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  1. 11 de ene. de 2023 · Maria of Russia 1819–1876: Maximilian Duke of Leuchtenberg 1817–1852 r.1835–1852: Peter of Oldenburg 1812–1881: Olga of Baden 1839–1891: Michael of Russia 1832–1909: Maria Alexandrovna 1824–1880: Alexander II Emp. of Russia 1818–1881 r.1855–1881: Catherine Dolgorukov 1847–1922: Nicholas of Russia 1831–1891: Alexandra of Oldenburg 1838–1900: Alexandra of Russia

  2. 17 de ene. de 2023 · Maria Alexandrovna was the one to start the tradition of coronation in “ a Russian-style dress ”. Following in her footsteps , Empress Maria Fedorovna, the wife of Alexander III and mother of...

  3. Hace 1 día · Marie (born Princess Marie Alexandra Victoria of Edinburgh; 29 October 1875 – 18 July 1938) [note 1] was the last Queen of Romania as the wife of King Ferdinand I . Marie was born into the British royal family. Her parents were Prince Alfred, Duke of Edinburgh (later Duke of Saxe-Coburg and Gotha) and Grand Duchess Maria Alexandrovna of Russia.

    • Early Life
    • Education
    • First Marriage
    • Swedish Princess
    • World War I, Revolution and Second Marriage
    • Exile
    • in The United States
    • Last Years

    Grand Duchess Maria Pavlovna was born 18 April [O.S. 6 April] 1890 in Saint Petersburg. She was the first child and only daughter of Grand Duke Paul Alexandrovich of Russia and his first wife, Grand Duchess Alexandra Georgievna of Russia, born Princess Alexandra of Greece and Denmark. The baby was named after her late paternal grandmother, the Empr...

    In 1895, Grand Duke Paul began an affair with a married woman, Olga Valerianova Pistolkors. He was able to obtain a divorce for her and he eventually married Olga in 1902, while the couple was staying abroad. As they had married defying Nicholas II’s opposition, the Tsar forbade them to return to Russia. Left fatherless, twelve-year-old Maria and e...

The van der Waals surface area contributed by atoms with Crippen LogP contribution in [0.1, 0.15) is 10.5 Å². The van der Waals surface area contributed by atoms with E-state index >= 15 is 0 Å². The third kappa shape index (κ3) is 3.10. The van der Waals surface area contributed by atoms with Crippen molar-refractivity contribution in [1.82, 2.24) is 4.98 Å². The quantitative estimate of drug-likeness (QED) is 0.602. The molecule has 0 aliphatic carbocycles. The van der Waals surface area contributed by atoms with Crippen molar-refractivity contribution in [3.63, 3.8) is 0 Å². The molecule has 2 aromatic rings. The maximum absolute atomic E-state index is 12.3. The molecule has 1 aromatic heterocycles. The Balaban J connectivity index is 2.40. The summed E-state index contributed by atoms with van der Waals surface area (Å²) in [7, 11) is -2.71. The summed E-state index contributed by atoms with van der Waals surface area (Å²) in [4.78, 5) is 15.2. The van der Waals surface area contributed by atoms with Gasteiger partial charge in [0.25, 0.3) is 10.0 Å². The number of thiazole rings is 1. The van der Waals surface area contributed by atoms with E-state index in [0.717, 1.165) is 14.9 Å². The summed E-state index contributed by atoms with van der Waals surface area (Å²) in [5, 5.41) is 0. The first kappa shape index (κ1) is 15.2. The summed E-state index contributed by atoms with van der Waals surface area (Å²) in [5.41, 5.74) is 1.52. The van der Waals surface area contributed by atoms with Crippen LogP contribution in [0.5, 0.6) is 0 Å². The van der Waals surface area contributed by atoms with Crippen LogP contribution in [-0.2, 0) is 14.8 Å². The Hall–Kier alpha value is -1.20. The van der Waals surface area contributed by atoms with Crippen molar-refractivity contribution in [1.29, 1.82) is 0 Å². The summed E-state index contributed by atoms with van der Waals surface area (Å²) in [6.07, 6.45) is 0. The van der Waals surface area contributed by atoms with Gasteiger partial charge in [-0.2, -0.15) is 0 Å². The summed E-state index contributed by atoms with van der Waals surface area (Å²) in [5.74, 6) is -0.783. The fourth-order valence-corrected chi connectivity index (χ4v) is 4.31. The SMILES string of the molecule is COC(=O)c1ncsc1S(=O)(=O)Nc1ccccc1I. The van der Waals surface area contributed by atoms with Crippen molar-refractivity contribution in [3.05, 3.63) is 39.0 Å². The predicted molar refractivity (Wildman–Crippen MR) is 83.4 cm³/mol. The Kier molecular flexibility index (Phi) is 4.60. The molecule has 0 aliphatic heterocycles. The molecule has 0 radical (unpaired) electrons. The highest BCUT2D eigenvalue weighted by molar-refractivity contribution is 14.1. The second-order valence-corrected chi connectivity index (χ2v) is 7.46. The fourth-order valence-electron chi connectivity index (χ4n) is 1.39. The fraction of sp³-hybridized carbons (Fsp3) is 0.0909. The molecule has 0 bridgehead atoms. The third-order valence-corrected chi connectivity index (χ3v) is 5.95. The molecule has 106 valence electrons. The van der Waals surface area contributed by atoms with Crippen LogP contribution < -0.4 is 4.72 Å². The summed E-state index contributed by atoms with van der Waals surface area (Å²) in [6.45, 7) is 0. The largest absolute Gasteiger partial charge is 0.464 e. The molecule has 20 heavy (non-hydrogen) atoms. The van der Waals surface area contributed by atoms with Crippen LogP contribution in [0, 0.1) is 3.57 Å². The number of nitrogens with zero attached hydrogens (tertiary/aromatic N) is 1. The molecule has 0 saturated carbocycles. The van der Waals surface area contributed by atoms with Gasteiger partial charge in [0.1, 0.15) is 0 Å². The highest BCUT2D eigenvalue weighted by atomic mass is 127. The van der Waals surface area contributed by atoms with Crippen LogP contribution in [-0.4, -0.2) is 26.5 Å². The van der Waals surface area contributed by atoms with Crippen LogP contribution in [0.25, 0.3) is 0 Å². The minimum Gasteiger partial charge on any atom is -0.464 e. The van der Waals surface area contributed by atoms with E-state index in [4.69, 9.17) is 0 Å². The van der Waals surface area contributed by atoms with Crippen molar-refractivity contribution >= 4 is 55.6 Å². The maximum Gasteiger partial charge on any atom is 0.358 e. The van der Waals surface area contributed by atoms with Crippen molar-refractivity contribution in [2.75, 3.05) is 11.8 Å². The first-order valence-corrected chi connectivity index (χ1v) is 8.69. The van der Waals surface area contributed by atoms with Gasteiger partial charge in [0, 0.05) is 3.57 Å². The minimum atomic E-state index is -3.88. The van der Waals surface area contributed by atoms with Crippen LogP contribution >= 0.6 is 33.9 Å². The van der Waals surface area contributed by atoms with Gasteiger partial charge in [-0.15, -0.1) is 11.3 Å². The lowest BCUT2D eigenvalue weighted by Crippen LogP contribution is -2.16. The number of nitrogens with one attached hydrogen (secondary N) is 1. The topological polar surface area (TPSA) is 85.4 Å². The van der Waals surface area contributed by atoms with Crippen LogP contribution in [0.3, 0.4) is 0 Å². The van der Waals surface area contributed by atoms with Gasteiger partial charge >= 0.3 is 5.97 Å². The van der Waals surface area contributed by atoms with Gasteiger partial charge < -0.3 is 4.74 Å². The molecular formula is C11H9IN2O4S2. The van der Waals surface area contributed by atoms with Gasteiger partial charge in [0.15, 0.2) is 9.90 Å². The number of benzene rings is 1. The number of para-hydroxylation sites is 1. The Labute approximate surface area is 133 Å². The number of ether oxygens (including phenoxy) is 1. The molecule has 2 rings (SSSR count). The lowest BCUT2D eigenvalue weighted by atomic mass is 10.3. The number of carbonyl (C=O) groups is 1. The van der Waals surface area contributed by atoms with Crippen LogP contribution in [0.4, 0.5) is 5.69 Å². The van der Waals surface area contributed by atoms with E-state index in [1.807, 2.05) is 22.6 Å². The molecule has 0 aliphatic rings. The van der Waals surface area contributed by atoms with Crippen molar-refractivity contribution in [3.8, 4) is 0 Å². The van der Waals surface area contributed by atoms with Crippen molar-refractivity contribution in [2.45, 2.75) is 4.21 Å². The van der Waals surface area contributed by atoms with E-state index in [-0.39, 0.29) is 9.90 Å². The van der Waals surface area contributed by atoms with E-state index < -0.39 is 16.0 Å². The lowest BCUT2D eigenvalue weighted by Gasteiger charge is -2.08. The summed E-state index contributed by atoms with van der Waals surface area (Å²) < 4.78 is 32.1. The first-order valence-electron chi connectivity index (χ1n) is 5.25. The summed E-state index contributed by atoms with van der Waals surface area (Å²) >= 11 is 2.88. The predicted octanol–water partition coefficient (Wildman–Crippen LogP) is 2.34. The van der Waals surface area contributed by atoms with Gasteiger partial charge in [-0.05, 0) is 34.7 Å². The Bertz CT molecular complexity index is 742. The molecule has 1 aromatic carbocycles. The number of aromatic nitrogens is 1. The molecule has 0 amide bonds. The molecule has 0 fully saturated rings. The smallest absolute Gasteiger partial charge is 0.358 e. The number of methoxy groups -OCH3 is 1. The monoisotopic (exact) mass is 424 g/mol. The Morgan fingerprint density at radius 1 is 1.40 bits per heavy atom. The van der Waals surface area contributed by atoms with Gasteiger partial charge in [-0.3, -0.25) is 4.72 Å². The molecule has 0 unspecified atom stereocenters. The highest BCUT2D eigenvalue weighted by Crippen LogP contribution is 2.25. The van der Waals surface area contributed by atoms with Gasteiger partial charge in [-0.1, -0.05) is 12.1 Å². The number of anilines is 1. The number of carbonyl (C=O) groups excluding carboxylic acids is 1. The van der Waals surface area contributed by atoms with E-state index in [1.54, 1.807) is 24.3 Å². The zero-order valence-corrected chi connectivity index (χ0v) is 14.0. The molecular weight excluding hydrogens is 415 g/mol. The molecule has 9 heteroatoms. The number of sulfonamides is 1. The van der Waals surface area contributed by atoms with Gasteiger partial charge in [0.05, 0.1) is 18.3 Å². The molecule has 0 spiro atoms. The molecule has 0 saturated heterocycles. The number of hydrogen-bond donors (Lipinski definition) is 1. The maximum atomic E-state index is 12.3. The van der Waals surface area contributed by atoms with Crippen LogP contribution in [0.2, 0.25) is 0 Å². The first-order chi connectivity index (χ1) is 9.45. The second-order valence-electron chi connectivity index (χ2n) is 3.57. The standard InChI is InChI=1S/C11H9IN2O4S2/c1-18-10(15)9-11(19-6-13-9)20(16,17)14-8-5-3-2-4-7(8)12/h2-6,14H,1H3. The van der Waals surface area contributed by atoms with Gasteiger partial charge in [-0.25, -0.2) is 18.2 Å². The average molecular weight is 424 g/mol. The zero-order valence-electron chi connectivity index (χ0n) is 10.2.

During the next two years, Maria’s aunt turned towards religion and charity work. Planning to retire from court and to form a religious order, Grand Duchess Elisabeth decided to find a husband for her niece. Shortly after Easter 1907, Prince Wilhelm, Duke of Södermanland the second son of King Gustav V of Sweden and Victoria of Baden visited St Pet...

    After a honeymoon in Germany, Italy and France, the newlyweds went to Sweden, where an official ceremonial reception awaited them with the state flags of Russia and Sweden waving in Stockholm. In the beginning, the marriage looked successful. The couple set up their home in the Swedish countryside in the province of Södermanland. They spent the sum...

    At the outbreak of the war, Grand Duchess Maria Pavlovna trained as a nurse. With Princess Helen of Serbia, the grand duchess was sent to the northern front, at Instenburg in East Prussia, under command of General Paul von Rennenkampf. For bravery under airplane fire, she was awarded the St George medal. In 1915, after the Russian withdrawal from E...

    In December 1918, Grand Duchess Maria Pavlovna and her second husband arrived in Bucharest staying at a local hotel. In January 1919, they were given private apartments at the Cotroceni Palace as guests of the Romanian Queen. Tragic news came from Russia. The following month, Maria Pavlovna learned that her father, Grand Duke Paul Alexandrovich, ha...

    Grand Duchess Maria Pavlovna's arrival in New York City was greeted by the press with great enthusiasm and curiosity. She was photographed and interviewed a great deal. Accompanied by an American friend, she went as far as California spending three weeks in a ranch. In January 1929, while recuperating from an ankle injury she worked on her memoirs ...

    In Argentina, Maria Pavlovna rented a small house with a garden in the barrio Norte in Buenos Aires and devoted her spare time to painting, even managing to sell several of her works. Argentinian newspapers published her articles about interior design, fashion, and art. The cosmetic line did not take off, but Grand Duchess Maria Pavlovna remained i...

    • Appearance and Personality
    • Early Life
    • Engagements and Marriage
    • Tsarevna
    • Empress of Russia
    • Empress Dowager
    • Revolution and Exile
    • Death and Burial
    • Legacy
    • Honours